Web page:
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The Long War Between God and Satan: Part 2

by Kristen C. Strocchia

“The Lord is not slow in keeping his promise, as some understand slowness. Instead he is patient with you, not wanting anyone to perish, but everyone to come to repentance.” 2 Peter 3:9

Image result for crush snake headGod could have crushed Satan in a nanosecond back in the Garden of Eden. So why has this war dragged on for nearly 6,000 earth years and counting?

For one thing, God gave Adam and Eve–and every one of their descendants, us–free will. We can choose to love and obey Him or we can choose to despise, reject and disobey Him. But God didn’t want robotic love, just like we wouldn’t want to know that someone was loving us because they had to. He wanted, and still wants today, for us to choose Him. Of our own free will.

That’s why there were two trees to choose from in the middle of the Garden of Eden. And that’s why, when Adam and Eve chose to disobey, God didn’t just crush Satan on the spot. He still loved the people He created and wanted them to choose to love Him back–like a parent and a wayward child. If God obliterated Satan, then man didn’t have a choice, he wouldn’t be coming to God out of free will.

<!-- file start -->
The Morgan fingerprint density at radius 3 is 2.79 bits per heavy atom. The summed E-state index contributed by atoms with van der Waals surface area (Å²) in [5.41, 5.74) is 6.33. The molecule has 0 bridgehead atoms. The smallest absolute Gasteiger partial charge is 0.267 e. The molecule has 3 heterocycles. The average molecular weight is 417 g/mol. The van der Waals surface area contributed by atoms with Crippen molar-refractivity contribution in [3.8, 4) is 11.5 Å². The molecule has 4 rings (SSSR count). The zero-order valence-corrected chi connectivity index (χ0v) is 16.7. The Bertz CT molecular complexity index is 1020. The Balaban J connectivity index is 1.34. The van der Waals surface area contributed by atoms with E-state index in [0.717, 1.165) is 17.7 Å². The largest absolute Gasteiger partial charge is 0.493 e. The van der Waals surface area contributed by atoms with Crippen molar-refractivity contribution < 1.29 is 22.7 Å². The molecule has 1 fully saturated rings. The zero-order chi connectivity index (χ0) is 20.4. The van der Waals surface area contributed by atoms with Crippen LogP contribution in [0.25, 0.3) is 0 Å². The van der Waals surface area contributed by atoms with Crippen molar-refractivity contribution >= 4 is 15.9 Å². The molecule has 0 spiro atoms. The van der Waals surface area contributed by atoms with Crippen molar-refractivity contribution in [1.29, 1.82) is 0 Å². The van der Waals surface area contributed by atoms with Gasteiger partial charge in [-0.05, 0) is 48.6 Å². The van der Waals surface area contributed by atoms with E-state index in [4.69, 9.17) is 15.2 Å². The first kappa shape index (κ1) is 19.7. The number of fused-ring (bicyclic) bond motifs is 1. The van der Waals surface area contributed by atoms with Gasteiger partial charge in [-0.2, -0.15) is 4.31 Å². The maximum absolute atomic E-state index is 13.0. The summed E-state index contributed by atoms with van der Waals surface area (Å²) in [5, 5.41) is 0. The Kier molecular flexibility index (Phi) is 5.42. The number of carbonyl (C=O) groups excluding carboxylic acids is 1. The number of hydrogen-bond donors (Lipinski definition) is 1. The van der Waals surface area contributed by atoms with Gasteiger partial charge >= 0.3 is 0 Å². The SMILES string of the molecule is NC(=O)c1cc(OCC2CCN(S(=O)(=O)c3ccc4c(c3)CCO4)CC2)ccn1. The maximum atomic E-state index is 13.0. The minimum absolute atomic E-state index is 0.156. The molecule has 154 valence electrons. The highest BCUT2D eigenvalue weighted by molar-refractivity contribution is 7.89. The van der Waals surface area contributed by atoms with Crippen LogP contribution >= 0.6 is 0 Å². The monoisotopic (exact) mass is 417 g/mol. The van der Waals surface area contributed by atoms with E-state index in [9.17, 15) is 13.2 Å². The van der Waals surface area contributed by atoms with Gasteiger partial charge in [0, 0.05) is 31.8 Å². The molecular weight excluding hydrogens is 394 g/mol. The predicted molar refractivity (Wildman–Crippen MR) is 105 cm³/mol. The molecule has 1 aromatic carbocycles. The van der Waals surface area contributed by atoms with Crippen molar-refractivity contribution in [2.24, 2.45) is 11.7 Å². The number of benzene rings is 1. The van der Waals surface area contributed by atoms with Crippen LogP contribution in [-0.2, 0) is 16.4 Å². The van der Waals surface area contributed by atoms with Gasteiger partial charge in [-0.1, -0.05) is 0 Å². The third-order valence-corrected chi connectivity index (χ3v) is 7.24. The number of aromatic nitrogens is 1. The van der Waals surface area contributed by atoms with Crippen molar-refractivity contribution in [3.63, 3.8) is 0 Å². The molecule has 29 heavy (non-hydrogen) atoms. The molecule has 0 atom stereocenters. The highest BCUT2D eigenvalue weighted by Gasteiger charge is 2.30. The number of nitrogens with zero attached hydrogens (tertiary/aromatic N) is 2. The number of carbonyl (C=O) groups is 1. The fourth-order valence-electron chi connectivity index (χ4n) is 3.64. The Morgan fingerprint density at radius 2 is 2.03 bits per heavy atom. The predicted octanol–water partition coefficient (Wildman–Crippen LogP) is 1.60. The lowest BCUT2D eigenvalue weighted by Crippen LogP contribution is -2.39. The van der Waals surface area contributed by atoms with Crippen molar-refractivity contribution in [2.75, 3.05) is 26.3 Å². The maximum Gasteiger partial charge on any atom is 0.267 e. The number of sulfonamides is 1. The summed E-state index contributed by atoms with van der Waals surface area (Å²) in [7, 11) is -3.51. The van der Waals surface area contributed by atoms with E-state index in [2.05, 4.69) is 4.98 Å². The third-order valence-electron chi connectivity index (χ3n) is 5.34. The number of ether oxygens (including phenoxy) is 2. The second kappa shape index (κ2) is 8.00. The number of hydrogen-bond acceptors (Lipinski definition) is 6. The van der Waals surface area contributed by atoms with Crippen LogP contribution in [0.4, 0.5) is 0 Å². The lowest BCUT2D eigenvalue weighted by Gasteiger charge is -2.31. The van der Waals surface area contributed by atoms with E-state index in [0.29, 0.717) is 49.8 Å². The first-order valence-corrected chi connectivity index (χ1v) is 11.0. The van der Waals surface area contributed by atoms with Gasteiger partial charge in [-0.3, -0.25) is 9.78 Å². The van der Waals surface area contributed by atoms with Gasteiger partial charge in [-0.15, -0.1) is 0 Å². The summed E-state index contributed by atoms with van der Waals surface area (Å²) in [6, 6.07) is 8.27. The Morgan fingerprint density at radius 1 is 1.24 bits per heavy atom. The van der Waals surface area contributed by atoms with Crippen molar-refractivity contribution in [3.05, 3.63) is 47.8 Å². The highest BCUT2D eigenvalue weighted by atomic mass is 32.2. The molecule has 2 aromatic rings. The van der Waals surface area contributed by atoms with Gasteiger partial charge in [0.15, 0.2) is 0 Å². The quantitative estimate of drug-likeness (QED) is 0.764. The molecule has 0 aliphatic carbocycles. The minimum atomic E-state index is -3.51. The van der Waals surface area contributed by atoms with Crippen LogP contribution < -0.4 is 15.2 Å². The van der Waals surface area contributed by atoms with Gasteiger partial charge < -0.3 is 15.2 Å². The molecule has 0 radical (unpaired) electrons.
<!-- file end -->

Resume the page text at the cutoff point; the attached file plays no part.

So God has been patiently waiting, carrying out His plan of redemption and giving every human being the opportunity to make their choice–God or Satan. There’s only those two ways about life when it comes down to it.

Again, when Jesus was born during the oppressive Roman Empire, the Jews were looking for a conquering hero Messiah. And Jesus will certainly establish His kingdom for all eternity, conquering death, hell, grave and every opposition. But He did not do so on the Jewish-Roman-time-schedule as they would have liked. He was patiently following through with the Father’s plan of redemption for the whole world, rather than temporally meeting a social and political need for one race, albeit the chosen nation.

God is love and love is patient [1 Corinthians 13:4], therefore God is supremely patient. But He also will not be taunted or in any way coerced to prove Himself to a person, or to Satan. While the enemy continues to attack, eroding faith from the hearts of men, God patiently preserves our free will–choose Me or don’t. Your choice.